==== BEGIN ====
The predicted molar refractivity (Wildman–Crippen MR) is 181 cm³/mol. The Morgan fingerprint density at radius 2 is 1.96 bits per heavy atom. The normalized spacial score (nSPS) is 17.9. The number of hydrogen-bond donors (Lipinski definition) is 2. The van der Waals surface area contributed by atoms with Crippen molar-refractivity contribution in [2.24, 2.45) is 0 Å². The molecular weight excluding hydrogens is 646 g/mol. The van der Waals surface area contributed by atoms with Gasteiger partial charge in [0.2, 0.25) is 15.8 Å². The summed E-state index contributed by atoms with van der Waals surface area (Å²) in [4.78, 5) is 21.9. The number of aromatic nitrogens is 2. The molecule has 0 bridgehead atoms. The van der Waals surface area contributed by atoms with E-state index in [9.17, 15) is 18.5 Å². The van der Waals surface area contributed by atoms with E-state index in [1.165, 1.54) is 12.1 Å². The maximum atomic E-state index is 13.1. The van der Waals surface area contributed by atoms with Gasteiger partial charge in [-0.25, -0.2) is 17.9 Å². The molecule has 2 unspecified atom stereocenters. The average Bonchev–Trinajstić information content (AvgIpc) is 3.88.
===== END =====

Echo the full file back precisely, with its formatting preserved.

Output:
The predicted molar refractivity (Wildman–Crippen MR) is 181 cm³/mol. The Morgan fingerprint density at radius 2 is 1.96 bits per heavy atom. The normalized spacial score (nSPS) is 17.9. The number of hydrogen-bond donors (Lipinski definition) is 2. The van der Waals surface area contributed by atoms with Crippen molar-refractivity contribution in [2.24, 2.45) is 0 Å². The molecular weight excluding hydrogens is 646 g/mol. The van der Waals surface area contributed by atoms with Gasteiger partial charge in [0.2, 0.25) is 15.8 Å². The summed E-state index contributed by atoms with van der Waals surface area (Å²) in [4.78, 5) is 21.9. The number of aromatic nitrogens is 2. The molecule has 0 bridgehead atoms. The van der Waals surface area contributed by atoms with E-state index in [9.17, 15) is 18.5 Å². The van der Waals surface area contributed by atoms with E-state index in [1.165, 1.54) is 12.1 Å². The maximum atomic E-state index is 13.1. The van der Waals surface area contributed by atoms with Gasteiger partial charge in [-0.25, -0.2) is 17.9 Å². The molecule has 2 unspecified atom stereocenters. The average Bonchev–Trinajstić information content (AvgIpc) is 3.88.